FINRA Fines J.P. Morgan Securities $1.25 MillionPrint Article
- Posted on: Dec 4 2017
J.P. Morgan Securities, LLC (“J.P. Morgan”) was recently fined $1.25 million by the Financial Industry Regulatory Authority (“FINRA”) for how the securities firm handled criminal background checks. In particular, J.P. Morgan failed to conduct timely or adequate background checks on approximately 95 percent of its non-registered personnel, a total of about 8,600 employees.
As noted by FINRA in the announcement of the settlement (here), under the federal securities laws, broker-dealers are required to fingerprint certain associated persons working in a non-registered capacity who may present a risk to customers based on their positions. Fingerprinting helps firms identify if a person has been convicted of crimes that would disqualify them from being associated with a firm, absent explicit regulatory approval. Federal banking laws also require banks to conduct such checks on employees using a more limited list of disqualifying events.
Section 17(f) (2) of the Securities Exchange Act of 1934 and Rule 17f-2 (here) promulgated thereunder require broker-dealer firms to submit fingerprints for all partners, directors, officers, and employees unless they are exempt under certain provisions. Rule 17f-2 exempts employees from fingerprinting if they do not sell securities or regularly have access to the keeping, handling, or processing of securities, monies, or the original books and records relating to the securities or monies. Employees are also exempt if they do not have direct supervisory responsibility for those who sell securities or access to securities, monies, or the original books and records.
FINRA found that for more than eight years (between January 2009 and May 2017), J.P. Morgan failed to fingerprint approximately 2,000 of its non-registered associated persons in a timely manner, preventing the firm from determining whether those persons might be disqualified from working at the firm. In addition, the firm fingerprinted other non-registered associated persons but limited its screening to criminal convictions specified in federal banking laws and an internally created list that included crimes such as kidnapping, rape, murder, manslaughter and sexual assault. In total, J.P. Morgan did not appropriately screen 8,600 individuals for all felony convictions or for disciplinary actions by financial regulators. FINRA also found that four individuals who were subject to a statutory disqualification because of a criminal conviction were allowed to associate, or remain associated, with the firm during the relevant time period. One of the four individuals was associated with the firm for 10 years; another for eight years.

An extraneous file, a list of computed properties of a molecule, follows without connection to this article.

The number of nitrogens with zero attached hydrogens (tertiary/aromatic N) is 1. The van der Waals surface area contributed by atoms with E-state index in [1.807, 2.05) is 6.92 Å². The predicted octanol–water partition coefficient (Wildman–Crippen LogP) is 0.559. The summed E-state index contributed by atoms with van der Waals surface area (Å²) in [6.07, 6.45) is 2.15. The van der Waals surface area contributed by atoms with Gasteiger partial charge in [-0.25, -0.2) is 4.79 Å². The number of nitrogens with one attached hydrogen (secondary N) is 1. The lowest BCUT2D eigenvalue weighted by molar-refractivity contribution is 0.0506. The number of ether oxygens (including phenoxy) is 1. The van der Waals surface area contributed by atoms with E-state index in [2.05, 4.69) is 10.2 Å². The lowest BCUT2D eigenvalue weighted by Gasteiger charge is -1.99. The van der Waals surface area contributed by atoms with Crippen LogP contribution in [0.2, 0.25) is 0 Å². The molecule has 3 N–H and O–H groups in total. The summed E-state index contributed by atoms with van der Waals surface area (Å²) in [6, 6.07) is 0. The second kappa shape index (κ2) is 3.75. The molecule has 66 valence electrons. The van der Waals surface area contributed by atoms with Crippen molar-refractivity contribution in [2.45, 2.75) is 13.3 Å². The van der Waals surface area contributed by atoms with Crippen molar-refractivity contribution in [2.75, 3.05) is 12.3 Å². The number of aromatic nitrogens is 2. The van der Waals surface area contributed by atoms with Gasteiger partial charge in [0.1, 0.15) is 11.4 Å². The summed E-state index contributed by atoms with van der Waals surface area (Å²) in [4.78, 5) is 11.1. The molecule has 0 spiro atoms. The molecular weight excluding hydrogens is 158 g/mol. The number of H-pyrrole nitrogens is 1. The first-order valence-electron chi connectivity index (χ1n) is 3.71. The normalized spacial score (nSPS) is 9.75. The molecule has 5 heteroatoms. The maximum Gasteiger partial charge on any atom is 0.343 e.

FINRA did not disclose the crimes to which the convictions were related.
Susan Schroeder, Executive Vice President of FINRA’s Department of Enforcement, said, “FINRA member firms play an important gatekeeper role in keeping bad actors from harming investors. Firms have a clear responsibility to appropriately screen all employees for past criminal or regulatory events that can disqualify individuals from associating with member firms, even in a non-registered capacity.”
In addition to paying the $1.25 million fine, J.P. Morgan agreed to review its systems and procedures related to the identification, fingerprinting and screening of non-registered associated persons. The firm cooperated with FINRA in self-reporting and undertaking a plan to address the violations, a factor that FINRA weighed when determining the appropriate monetary sanction, FINRA said. “We self-reported this matter and are pleased it’s now behind us,” said J.P. Morgan spokeswoman Jessica Francisco.
In settling the matter, J.P. Morgan neither admitted nor denied the charges, but consented to the entry of FINRA’s findings.
In December 2015, FINRA imposed a $1.25 million fine on Merrill Lynch for failing to fingerprint employees. (Here.) According to FINRA, from January 1, 2009, through October 28, 2013, Merrill Lynch failed to fingerprint or properly screen approximately 4,500 out of 20,000 non-registered associated employees. Of those individuals, 1,115 were not fingerprinted, 240 were not fingerprinted until after they started working, and 3,145 were not screened for felony convictions or regulatory actions. Merrill Lynch also consented to the entry of FINRA’s findings, but neither admitted nor denied the charges.
FINRA has stated that it is trying to detect rogue brokers who may have been disciplined for misconduct but who still work in the industry – a number that represents about seven percent of financial advisers. The settlement with J.P. Morgan, though involving non-registered, associated personnel, is an example of that effort. As a result, member firms should ensure that their background check procedures comply with the federal securities laws and rules.